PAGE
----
But admiration is not all the description intimates that some of the audience were penetrated with the importance of the word, and became “ renewed in the spirit of their mind.” We should depreciate the amount of permanent and immediate good which was now effected, were we to suppose that it reached no farther than a worthless and unmeaning applause. Thus we read, that " when he came down from the mountain, great multitudes followed him." From these multitudes, it appears probable, He selected the seventy who were shortly afterwards sent “ forth to preach that men should repent.” Nor is the supposition without the colour of probability, that from the same crowds the “five hundred brethren, who saw the Lord after his resurrection," were also taken. I cannot remember any observation made by the biographers of the Redeemer, on any subsequent occasion, as to the usefulness of his ministry, but rather the reverse. There was an evident want of success in his labours, the causes of which I shall not at present attempt to develop. One thing, however, I would distinctly state on this part of my subject, namely, that true religion has just as much success, and no more, as there are souls converted; not to a sect or party, or from one denomination to another, but to God. The great and noble purpose of the Christian ministry is "to call sinners to repentance;" and where it fails to do this, it virtually fails in every thing else. This, therefore, is the end which every one who ministers the word, and every one who hears it, should propose to accomplish. It is not so mueh information as vital impression which the mass of mankind, accustomed to hear the gospel, require. They know the truth, but they do not apply it. And it is, therefore, the more necessary to endeavour, by every rousing and affecting consideration, to engage their hearts along with their understandings to its faithful observance and discharge. Consider,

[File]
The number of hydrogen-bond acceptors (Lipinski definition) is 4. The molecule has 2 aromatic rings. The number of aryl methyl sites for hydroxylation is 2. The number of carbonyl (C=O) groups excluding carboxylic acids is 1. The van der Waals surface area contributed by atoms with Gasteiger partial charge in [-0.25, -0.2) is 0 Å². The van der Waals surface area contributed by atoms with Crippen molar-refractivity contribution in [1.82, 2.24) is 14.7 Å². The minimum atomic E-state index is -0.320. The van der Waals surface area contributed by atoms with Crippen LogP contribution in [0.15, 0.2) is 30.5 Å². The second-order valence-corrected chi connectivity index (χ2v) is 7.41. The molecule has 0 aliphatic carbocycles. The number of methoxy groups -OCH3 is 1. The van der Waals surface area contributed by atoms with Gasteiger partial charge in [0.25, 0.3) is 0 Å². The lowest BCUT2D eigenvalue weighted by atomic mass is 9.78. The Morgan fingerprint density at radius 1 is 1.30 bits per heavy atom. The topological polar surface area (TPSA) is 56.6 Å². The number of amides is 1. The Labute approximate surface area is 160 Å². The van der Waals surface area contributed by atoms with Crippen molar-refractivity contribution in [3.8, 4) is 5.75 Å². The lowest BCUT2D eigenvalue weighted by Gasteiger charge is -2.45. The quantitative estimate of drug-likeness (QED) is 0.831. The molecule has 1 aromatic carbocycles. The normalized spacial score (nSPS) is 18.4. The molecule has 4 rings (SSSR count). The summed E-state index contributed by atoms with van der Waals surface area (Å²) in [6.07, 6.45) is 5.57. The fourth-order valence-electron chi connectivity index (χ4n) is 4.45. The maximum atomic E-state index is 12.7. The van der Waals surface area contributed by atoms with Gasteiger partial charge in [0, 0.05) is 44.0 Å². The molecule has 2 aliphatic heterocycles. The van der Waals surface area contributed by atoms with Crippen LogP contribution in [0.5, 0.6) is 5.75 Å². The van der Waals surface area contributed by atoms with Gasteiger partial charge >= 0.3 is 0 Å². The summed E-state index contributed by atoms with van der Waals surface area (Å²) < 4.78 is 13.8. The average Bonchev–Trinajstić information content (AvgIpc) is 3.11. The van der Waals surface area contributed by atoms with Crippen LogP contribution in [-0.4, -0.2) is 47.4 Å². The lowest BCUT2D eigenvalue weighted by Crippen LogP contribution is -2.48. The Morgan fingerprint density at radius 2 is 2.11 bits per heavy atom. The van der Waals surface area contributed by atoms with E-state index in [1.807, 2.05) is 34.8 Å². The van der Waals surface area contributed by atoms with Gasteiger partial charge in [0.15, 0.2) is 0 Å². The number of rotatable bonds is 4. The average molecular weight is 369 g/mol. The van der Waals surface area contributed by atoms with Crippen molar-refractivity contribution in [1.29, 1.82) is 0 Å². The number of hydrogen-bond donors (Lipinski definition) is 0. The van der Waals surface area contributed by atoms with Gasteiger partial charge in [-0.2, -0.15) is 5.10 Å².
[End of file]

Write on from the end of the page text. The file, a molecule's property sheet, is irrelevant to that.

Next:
II. THE CAUSE TO WHICH IT IS ASCRIBED. “ For HE TAUGHT THEM AS ONB HAVING AUTHORITY, AND NOT AS THE SCRIBES."
A few words will explain this observation. The first cause of their astonishment is attributed to his doctrine. It was not a sermon about certain rites and ceremonies of the law, but one that reached the thoughts and intents of the heart. It “ laid the axe at the root” of all the sturdy errors which overspread their minds. Every sentiment is important, and all its illustrations luminous and convincing. His rebukes were necessary; his corrections proper; and his counsels admirably adapted to the circumstances of the audience to whom they were addressed. Their judgments had been abused by their authorised instructors; now they heard one who came to disabuse and set them free. To men long immured in darkness the sudden light of day is overpowering. When a celebrated nobleman was liberated from his dark and gloomy dungeon, by the revolution in France, at the close of the last century, overwhelmed by the beams of the sun, from which he had been excluded for twenty-five years, he fell down, in an ecstacy of joy, and embraced the ground on which he stood.
And is not the doctrine of this Divine Prophet calculated to produce the most blessed effects ?
Does it not present us with the offer of inconceivable felicity? Ah! my beloved brethren, how admirably it suits our moral condition! It finds us wretched, poor, blind, and miserable ; depraved in our appetites, and deluded in our pursuits. It finds us exposed to the inflictions of the divine wrath; and it brings to our trembling hearts the happy tidings of mercy and salvation, through the gracious mediation of the Son of God. It assures us that, however deserted by the world, and injured by a fellow-being, we have a father in heaven, who “knoweth what we need before we ask him;" and that, notwithstanding all our provocations and